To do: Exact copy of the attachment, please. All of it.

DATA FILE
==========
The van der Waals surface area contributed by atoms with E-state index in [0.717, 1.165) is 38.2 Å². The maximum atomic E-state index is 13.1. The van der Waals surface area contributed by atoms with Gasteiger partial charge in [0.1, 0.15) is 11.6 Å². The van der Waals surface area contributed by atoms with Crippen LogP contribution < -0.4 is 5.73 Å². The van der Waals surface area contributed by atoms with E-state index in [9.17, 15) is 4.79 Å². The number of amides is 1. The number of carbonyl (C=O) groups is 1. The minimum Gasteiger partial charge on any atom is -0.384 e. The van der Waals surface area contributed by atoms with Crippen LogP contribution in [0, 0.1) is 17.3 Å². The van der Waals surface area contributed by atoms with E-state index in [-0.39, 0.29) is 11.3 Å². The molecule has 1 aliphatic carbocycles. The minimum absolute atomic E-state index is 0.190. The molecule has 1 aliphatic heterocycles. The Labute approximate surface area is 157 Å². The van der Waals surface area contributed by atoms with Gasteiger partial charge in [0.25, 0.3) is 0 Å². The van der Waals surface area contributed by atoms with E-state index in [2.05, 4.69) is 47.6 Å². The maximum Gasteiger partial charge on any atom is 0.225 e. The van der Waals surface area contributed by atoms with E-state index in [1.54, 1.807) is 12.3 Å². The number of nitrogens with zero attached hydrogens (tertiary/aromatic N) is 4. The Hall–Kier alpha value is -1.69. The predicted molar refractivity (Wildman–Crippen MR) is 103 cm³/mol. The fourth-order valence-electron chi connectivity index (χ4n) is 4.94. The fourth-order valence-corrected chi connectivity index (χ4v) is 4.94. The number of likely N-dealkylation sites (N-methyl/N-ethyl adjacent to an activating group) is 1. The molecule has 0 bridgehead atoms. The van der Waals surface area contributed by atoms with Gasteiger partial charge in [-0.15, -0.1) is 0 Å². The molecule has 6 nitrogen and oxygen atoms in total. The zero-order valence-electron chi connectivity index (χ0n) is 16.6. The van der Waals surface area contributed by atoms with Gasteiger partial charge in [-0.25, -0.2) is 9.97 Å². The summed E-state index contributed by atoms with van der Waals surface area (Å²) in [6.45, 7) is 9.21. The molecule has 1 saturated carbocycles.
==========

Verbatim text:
The van der Waals surface area contributed by atoms with E-state index in [0.717, 1.165) is 38.2 Å². The maximum atomic E-state index is 13.1. The van der Waals surface area contributed by atoms with Gasteiger partial charge in [0.1, 0.15) is 11.6 Å². The van der Waals surface area contributed by atoms with Crippen LogP contribution < -0.4 is 5.73 Å². The van der Waals surface area contributed by atoms with E-state index in [9.17, 15) is 4.79 Å². The number of amides is 1. The number of carbonyl (C=O) groups is 1. The minimum Gasteiger partial charge on any atom is -0.384 e. The van der Waals surface area contributed by atoms with Crippen LogP contribution in [0, 0.1) is 17.3 Å². The van der Waals surface area contributed by atoms with E-state index in [-0.39, 0.29) is 11.3 Å². The molecule has 1 aliphatic carbocycles. The minimum absolute atomic E-state index is 0.190. The molecule has 1 aliphatic heterocycles. The Labute approximate surface area is 157 Å². The van der Waals surface area contributed by atoms with Gasteiger partial charge in [0.25, 0.3) is 0 Å². The van der Waals surface area contributed by atoms with E-state index in [2.05, 4.69) is 47.6 Å². The maximum Gasteiger partial charge on any atom is 0.225 e. The van der Waals surface area contributed by atoms with E-state index in [1.54, 1.807) is 12.3 Å². The number of nitrogens with zero attached hydrogens (tertiary/aromatic N) is 4. The Hall–Kier alpha value is -1.69. The predicted molar refractivity (Wildman–Crippen MR) is 103 cm³/mol. The fourth-order valence-electron chi connectivity index (χ4n) is 4.94. The fourth-order valence-corrected chi connectivity index (χ4v) is 4.94. The number of likely N-dealkylation sites (N-methyl/N-ethyl adjacent to an activating group) is 1. The molecule has 0 bridgehead atoms. The van der Waals surface area contributed by atoms with Gasteiger partial charge in [-0.15, -0.1) is 0 Å². The molecule has 6 nitrogen and oxygen atoms in total. The zero-order valence-electron chi connectivity index (χ0n) is 16.6. The van der Waals surface area contributed by atoms with Gasteiger partial charge in [-0.25, -0.2) is 9.97 Å². The summed E-state index contributed by atoms with van der Waals surface area (Å²) in [6.45, 7) is 9.21. The molecule has 1 saturated carbocycles.